me to ezdz

an its still there today 12 years on and love our fellowship and the people in it
i might not like them all of course but the spirit of the rooms in aa is just my medicine i need in my life i can not explain it to anyone really how much a room full of drunks helps me, but i have come to believe with all my heart and soul in aa it has brought me a new life that for once in my existence i am content with my lot :)

members like you ezdz who keep it all simple for me to follow and understand shine out as the people who have what i want in the fellowship and thankfully there are plenty of them around.

also members who work hard in aa doing service work set the examples of what i should do to they give of themselves without reward, there happy to make the tea and just get the rooms ready for the members who might be in need that day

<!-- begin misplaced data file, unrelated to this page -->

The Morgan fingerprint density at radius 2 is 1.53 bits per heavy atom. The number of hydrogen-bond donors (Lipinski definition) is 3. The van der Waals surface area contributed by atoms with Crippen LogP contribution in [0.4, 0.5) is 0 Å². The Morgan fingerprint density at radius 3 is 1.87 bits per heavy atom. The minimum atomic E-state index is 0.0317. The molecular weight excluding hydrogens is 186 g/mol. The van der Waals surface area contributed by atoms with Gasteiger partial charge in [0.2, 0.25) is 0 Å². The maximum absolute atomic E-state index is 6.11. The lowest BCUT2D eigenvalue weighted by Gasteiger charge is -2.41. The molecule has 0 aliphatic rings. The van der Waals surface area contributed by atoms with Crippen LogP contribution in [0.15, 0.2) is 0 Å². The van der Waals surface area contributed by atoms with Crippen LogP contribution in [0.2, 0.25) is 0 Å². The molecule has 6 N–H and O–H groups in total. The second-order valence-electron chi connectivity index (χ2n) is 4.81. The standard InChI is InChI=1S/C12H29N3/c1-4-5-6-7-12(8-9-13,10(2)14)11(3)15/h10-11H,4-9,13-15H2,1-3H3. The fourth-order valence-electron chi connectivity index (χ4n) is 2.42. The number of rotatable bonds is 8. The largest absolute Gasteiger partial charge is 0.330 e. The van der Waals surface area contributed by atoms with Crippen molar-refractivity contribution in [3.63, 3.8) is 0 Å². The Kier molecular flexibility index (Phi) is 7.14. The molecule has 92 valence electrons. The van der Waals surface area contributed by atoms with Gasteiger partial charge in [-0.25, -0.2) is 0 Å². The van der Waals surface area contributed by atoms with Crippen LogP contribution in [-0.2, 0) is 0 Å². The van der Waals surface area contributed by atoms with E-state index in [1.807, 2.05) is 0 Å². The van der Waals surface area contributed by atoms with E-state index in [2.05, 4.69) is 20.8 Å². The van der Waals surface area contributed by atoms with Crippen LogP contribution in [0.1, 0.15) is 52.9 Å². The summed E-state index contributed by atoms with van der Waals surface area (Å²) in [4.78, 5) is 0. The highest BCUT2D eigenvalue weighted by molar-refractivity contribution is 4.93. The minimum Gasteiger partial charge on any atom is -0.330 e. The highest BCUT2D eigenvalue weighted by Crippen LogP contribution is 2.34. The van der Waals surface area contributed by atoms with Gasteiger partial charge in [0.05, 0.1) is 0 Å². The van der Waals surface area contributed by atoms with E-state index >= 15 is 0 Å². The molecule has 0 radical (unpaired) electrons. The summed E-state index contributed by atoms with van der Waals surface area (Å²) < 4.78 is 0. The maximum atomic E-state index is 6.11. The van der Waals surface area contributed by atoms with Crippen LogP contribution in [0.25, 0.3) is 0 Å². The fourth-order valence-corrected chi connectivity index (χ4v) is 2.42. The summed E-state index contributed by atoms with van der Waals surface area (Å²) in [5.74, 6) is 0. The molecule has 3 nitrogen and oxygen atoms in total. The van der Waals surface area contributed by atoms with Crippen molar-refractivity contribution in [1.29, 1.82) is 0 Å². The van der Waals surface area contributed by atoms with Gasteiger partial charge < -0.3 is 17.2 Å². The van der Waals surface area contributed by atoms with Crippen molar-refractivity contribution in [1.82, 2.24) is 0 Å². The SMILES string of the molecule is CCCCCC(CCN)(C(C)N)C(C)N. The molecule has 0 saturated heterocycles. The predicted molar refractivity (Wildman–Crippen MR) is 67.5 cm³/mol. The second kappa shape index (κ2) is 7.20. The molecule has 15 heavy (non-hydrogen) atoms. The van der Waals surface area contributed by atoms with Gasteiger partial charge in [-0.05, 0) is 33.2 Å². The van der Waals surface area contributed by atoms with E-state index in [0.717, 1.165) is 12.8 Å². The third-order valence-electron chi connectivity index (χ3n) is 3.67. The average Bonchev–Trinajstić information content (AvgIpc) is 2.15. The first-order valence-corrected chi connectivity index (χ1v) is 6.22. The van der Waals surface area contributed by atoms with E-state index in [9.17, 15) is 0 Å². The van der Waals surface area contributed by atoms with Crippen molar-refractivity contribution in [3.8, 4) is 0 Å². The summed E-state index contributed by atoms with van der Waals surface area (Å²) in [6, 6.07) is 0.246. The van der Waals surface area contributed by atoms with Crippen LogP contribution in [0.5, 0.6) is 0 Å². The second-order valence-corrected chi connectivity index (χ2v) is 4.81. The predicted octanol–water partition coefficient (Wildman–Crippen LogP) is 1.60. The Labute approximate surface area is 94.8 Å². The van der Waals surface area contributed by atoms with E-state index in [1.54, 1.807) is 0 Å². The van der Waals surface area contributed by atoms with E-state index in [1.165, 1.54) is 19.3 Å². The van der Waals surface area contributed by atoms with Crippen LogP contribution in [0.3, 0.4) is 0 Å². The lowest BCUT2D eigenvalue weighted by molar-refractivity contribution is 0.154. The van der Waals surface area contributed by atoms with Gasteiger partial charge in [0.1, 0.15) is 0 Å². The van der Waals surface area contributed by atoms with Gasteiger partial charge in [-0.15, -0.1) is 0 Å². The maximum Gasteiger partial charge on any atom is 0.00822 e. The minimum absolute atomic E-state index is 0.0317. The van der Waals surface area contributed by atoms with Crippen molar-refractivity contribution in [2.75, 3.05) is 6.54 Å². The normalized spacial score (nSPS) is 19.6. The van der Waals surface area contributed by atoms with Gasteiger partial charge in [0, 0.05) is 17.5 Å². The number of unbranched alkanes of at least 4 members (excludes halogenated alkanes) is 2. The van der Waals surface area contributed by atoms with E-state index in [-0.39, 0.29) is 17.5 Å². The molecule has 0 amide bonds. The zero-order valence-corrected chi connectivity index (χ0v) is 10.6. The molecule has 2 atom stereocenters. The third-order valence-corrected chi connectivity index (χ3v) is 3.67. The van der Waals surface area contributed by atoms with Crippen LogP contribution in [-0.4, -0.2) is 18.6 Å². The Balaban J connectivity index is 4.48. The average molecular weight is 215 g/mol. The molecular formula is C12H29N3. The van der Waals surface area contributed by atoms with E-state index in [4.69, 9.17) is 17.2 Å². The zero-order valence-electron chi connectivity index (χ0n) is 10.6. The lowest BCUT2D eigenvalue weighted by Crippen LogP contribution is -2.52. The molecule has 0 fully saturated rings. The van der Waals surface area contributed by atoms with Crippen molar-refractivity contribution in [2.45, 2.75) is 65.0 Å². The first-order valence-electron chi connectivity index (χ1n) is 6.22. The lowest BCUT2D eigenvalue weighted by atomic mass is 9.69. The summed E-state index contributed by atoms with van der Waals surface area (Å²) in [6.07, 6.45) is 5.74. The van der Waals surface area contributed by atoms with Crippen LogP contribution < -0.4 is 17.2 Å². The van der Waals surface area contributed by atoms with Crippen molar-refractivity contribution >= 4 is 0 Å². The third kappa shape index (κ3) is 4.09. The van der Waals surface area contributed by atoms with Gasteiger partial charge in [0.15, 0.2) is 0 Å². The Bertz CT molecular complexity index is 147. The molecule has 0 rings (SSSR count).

sadly we do have more than our fair share of aa experts who do bugger all in the fellowship but give out great speaches showing off there wisdoms that they think impresses
its a bit like watching a peacock trying to attract a mate with the full feathers on show when you hear an expert giving it large in the rooms but the sad thing is they are unable to see it in themselves YET !
but at least we keep on telling them tHE simple message of keep on coming back as one day they might just might wake up and get real and honest in all there affairs

but there i go again judging others

i will slap my own wrists for judging again its just so easy to do isnt it ? no doubt some will be reading this and judging me ( how dare they dont they know who i am ) =biggrin